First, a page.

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Evidence of jet in Milky Way's supermassive black hole found

Washington, Nov 21 : Astronomers, who have long sought strong evidence that Sagittarius A* (Sgr A*), the supermassive black hole at the center of the Milky Way, is producing a jet of high-energy particles, have finally found it.


The astronomers used NASA's Chandra X-ray Observatory and the National Science Foundation's Very Large Array (VLA) radio telescope to make the finding.

Previous studies, using a variety of telescopes, suggested there was a jet, but these reports -- including the orientation of the suspected jets -- often contradicted each other and were not considered definitive.

"For decades astronomers have looked for a jet associated with the Milky Way's black hole. Our new observations make the strongest case yet for such a jet," lead author Zhiyuan Li of Nanjing University in China, said.

Jets of high-energy particles are found throughout the universe, on large and small scales.

They are produced by young stars and by black holes a thousand times larger than the Milky Way's black hole.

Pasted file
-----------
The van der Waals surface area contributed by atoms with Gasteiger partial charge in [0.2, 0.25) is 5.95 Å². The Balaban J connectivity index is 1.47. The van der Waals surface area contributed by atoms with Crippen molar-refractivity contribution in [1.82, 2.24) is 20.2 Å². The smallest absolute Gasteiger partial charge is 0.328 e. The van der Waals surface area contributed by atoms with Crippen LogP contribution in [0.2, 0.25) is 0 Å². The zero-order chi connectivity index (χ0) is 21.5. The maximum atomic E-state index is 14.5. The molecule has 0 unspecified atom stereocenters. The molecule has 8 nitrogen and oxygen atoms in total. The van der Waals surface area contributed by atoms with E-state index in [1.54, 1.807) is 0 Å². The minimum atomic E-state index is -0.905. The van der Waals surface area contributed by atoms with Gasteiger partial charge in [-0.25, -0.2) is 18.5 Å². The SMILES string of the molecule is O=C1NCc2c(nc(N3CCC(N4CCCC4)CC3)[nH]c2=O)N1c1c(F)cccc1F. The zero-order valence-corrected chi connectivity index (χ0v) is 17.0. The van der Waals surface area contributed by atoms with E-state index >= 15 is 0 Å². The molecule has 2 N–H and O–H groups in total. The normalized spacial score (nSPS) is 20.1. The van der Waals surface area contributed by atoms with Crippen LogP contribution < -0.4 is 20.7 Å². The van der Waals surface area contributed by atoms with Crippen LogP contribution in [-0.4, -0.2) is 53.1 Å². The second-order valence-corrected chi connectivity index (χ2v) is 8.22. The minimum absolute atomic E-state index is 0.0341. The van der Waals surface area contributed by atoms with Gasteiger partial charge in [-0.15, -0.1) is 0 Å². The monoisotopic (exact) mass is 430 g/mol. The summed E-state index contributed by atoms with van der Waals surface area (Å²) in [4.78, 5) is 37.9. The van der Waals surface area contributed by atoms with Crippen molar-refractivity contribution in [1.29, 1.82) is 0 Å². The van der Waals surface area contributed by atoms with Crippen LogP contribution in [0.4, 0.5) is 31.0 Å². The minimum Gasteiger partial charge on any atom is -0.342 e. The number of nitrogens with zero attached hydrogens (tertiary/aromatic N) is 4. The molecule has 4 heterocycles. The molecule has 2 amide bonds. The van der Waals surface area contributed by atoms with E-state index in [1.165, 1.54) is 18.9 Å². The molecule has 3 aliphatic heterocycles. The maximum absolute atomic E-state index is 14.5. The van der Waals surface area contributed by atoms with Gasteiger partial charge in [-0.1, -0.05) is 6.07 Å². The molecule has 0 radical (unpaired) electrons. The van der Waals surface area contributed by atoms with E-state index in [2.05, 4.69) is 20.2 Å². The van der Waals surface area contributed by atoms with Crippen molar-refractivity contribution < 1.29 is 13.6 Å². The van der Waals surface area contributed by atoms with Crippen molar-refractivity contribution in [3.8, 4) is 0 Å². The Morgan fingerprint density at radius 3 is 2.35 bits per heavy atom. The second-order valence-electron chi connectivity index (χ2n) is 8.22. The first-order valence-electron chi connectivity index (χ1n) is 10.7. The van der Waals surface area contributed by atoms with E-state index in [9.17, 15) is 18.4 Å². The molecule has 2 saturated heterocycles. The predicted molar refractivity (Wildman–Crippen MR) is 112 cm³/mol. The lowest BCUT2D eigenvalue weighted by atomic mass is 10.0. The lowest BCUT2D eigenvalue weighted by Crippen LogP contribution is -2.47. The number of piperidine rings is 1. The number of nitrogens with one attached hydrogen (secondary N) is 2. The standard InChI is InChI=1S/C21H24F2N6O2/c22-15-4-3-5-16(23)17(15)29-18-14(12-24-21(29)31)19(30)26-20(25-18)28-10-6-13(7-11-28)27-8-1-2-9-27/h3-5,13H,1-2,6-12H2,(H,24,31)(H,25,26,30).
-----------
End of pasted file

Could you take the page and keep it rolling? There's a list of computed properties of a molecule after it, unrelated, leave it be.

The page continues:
They play important roles in transporting energy away from the central object and, on a galactic scale, in regulating the rate of formation of new stars.

The jet appears to be running into gas near Sgr A*, producing X-rays detected by Chandra and radio emission observed by the VLA.

The two key pieces of evidence for the jet are a straight line of X-ray emitting gas that points toward Sgr A* and a shock front -- similar to a sonic boom -- seen in radio data, where the jet appears to be striking the gas.

Additionally, the energy signature, or spectrum, in X-rays of Sgr A* resembles that of jets coming from supermassive black holes in other galaxies.

The findings are published online in The Astrophysical Journal.

--ANI (Posted on 21-11-2013)

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